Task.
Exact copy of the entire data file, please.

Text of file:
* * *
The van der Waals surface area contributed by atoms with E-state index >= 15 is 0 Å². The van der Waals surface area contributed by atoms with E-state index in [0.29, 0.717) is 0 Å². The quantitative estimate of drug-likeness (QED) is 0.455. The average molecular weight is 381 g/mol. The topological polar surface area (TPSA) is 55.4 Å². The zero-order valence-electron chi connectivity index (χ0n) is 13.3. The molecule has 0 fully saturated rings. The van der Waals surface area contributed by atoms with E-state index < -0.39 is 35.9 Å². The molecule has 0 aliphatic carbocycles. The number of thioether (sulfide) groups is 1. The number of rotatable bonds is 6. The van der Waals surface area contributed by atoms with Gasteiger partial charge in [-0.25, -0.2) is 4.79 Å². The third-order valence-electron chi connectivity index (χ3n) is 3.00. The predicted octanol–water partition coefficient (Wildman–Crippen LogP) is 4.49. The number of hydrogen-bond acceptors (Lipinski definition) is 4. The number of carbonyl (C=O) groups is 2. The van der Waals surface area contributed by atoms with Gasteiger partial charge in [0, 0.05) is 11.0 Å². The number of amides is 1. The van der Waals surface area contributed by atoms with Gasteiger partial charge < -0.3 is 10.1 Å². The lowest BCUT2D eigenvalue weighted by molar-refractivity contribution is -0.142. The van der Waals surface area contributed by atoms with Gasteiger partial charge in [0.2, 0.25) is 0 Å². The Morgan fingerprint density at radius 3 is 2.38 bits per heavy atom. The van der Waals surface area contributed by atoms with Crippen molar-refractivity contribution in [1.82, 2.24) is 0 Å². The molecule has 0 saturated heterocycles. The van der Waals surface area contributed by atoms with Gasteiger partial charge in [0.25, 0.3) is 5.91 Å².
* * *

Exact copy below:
The van der Waals surface area contributed by atoms with E-state index >= 15 is 0 Å². The van der Waals surface area contributed by atoms with E-state index in [0.29, 0.717) is 0 Å². The quantitative estimate of drug-likeness (QED) is 0.455. The average molecular weight is 381 g/mol. The topological polar surface area (TPSA) is 55.4 Å². The zero-order valence-electron chi connectivity index (χ0n) is 13.3. The molecule has 0 fully saturated rings. The van der Waals surface area contributed by atoms with E-state index < -0.39 is 35.9 Å². The molecule has 0 aliphatic carbocycles. The number of thioether (sulfide) groups is 1. The number of rotatable bonds is 6. The van der Waals surface area contributed by atoms with Gasteiger partial charge in [-0.25, -0.2) is 4.79 Å². The third-order valence-electron chi connectivity index (χ3n) is 3.00. The predicted octanol–water partition coefficient (Wildman–Crippen LogP) is 4.49. The number of hydrogen-bond acceptors (Lipinski definition) is 4. The number of carbonyl (C=O) groups is 2. The van der Waals surface area contributed by atoms with Gasteiger partial charge in [0, 0.05) is 11.0 Å². The number of amides is 1. The van der Waals surface area contributed by atoms with Gasteiger partial charge < -0.3 is 10.1 Å². The lowest BCUT2D eigenvalue weighted by molar-refractivity contribution is -0.142. The van der Waals surface area contributed by atoms with Gasteiger partial charge in [0.2, 0.25) is 0 Å². The Morgan fingerprint density at radius 3 is 2.38 bits per heavy atom. The van der Waals surface area contributed by atoms with Crippen molar-refractivity contribution in [1.82, 2.24) is 0 Å². The molecule has 0 saturated heterocycles. The van der Waals surface area contributed by atoms with Gasteiger partial charge in [0.25, 0.3) is 5.91 Å².